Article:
Pulmonary Aterial Hypertension (PAH) is a progressive disease which in its most severe forms has a prognosis that is as poor as many malignancies. Although there have been a number of advances in the therapy of PAH, most patients untilmately fail all available treatment and require lung transplantation as a final resort. However, only a minority of patients ultimately receive transplants, and this procedure is associated with significant morbidity due to chronic rejection, such that the 5-year survival is less than 50%. Thus there is an unmet need for new therapies of PAH that can restore the pulmonary vascular structure and function.

In this study, the industry sponsors choose to harvest endothelial progenitor cells (EPCs) from the patients blood by apheresis, culture expand them in our GMP-grade Orsino Facility for Cell Therapy, electroporate them with human endothelial nitric oxide synthase (heNOS) and re-introduce the genetically engineered cells into pulmonary circulation through central venous injection. Pre-clinical studies have shown that EPCs infused in this manner are filtered by the lung and lodge at the level of pre-capillary arteriole and help restore the continuity of pulmonary microcirculation. Pre-clinical studies have also demonstrated that gene transfer of heNOS is effective in preventing PAH induced by plant alkaloids in rats.

The Orsino Facility for Cell Therapy has manufactured clinical grade EPCs, transfected with heNOS as per standard operating procedures for three patients. Based on the initial success of this protocol, the sponsors are currently planning a larger Phase II study, and are also considering initiating a Phase I study using heNOS transfected EPCS for treatment of acute myocardial infarction (ENACT-AMI).

Proposed Studies

1) IMPlantation of Autologous CD133+ stem cells in patients undergoing Cornary Artery Bypass Graft (CABG) Surgery trial

Coronary artery bypass grafting (CABG) is the optimal approach to obtain complete coronary revascularization in patients with severe chronic ischemic cardiomyopathy and left ventricular dysfunction one of the most frequently performed surgical procedures, and is associated with improved survival, reduced angina and increased exercise tolerance. CD133+ are a well characterized, primitive group of stem cells that possess high angiogenic capacity and appear to be useful for cardiac repair in the acutely infarcted and chronically ischemic myocardium by inducing neovascularization, inhibiting apoptosis and improving cardiac function. Previous clinical trials have reported beneficial effects by combining intra-myocardial injection of CD133+ and conventional CABG, but their studies were not adequately blinded, and lacked a proper control groups.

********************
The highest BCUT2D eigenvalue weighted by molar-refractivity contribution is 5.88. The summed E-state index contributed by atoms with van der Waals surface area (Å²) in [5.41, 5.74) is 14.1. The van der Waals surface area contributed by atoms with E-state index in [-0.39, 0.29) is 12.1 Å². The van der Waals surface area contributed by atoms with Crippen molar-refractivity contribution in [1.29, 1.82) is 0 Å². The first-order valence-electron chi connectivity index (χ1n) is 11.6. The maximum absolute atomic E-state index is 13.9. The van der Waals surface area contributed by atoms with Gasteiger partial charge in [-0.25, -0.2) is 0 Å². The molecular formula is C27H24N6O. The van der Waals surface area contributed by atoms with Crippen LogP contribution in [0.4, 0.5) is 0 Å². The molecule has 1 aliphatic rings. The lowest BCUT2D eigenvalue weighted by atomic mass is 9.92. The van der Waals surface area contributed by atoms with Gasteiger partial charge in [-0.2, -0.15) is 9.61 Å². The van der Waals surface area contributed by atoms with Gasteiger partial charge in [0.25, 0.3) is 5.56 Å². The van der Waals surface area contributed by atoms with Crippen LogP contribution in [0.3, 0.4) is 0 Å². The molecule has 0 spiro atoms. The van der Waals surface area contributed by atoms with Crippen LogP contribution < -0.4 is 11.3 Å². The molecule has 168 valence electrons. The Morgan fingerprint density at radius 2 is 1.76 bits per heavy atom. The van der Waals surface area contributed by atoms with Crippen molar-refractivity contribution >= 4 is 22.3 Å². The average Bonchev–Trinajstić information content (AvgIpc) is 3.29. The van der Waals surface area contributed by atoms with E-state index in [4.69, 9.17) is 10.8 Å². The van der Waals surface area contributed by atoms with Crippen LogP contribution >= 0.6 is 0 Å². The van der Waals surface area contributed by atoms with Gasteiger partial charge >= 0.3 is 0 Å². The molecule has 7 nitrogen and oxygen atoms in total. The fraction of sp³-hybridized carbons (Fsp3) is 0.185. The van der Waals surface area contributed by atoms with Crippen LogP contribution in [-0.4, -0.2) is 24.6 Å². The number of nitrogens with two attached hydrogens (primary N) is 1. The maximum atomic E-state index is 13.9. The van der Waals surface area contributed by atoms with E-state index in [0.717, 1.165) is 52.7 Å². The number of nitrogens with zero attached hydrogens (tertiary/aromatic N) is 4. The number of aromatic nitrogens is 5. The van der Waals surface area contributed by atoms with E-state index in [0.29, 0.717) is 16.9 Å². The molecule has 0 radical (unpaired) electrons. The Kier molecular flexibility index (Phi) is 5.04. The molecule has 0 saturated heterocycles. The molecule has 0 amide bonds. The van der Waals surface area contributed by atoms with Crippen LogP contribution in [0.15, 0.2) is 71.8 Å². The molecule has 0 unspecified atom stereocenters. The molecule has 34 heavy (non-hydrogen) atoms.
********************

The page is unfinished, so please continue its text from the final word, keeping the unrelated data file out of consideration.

In this study, Dr. Terrence Yau and Dr. Richard Weisel from the Toronto General Hospital will evaluate the safety and preliminary safety of autologous CD133+ bone marrow cells processed using the CliniMACS® CD133 Reagent System using a randomized, double blinded, placebo-controlled study design. 20 Patients will be followed for 18 month-period. Safety will be assessed as freedom from a Major Adverse Cardiac Event (MACE) defined as cardiac death, myocardial infarction or repeat coronary bypass grafting/percutaneous intervention, and freedom from any major arrhythmias. Efficacy will be assessed by relief of symptom severity, improved quality of life (6 months) and by low-dose dobutamine echocardiography and MRI scans. Results from this study will be pooled from the 20-patient IMPACT-CABG study currently being led by Dr. Nicolas Noiseux, Department of Cardiac Surgery Hôtel-Dieu and Centre Hospitalier de l'Université de Montréal (CHUM) to power efficacy analysis.

The Cell Therapy Program has developed the manufacturing, quality and regulatory strategy for implementation of this clinical protocol. We have pioneered new Standard Operating Procedures (SOPs) to manufacture clinical-grade CD133+ cells in the operating room (OR) itself. The Cell Therapy Program is also responsible for the quality assurance of the in-process and final product. We are in the process of obtaining regulatory approval from Health Canada for this protocol.

2) A Multi-Centre Non-Randomized, Non-Blinded, Open-Label, Dose Escalation Phase I Clinical Trial Evaluating Human Mesenchymal Stromal Cells for the Treatment of Early Stage Osteonecrosis of the Hip; a Phase I dose-escalation study

In collaboration with Dr. Andrew Howard and Dr. Ben Alman at the Hospital for Sick Children, we are planning on embarking on a study to treat pediatric patients with avascular necrosis in patients with acute lymphoblastic leukemia, trauma at the hip joint, and sickle cell disease. There is no good treatment of hip AVN in the pediatric population. Conventional core decompression of the femoral head with bone grafts have failed in modifying the progression of the disease. In most instances, patients progress to develop advanced arthritis and eventually require hip arthroplasty.

We will embark on a phase I clinical study in a similar study design using 3 cohorts of 3 patients with autologous MSCs in doses of 2 x 106-1 x108 cells; the MSCs will be injected into the decompressed and debrided femoral head.

Patients will be followed for two years to evaluate safety and preliminary efficacy, including disease progression to osteoarthritis and hip replacement. The protocol is in the pre-pre CTA consultation stages with Health Canada, and in the scale-up stages from a manufacturing perspective. The study will be open in the Fall of 2011.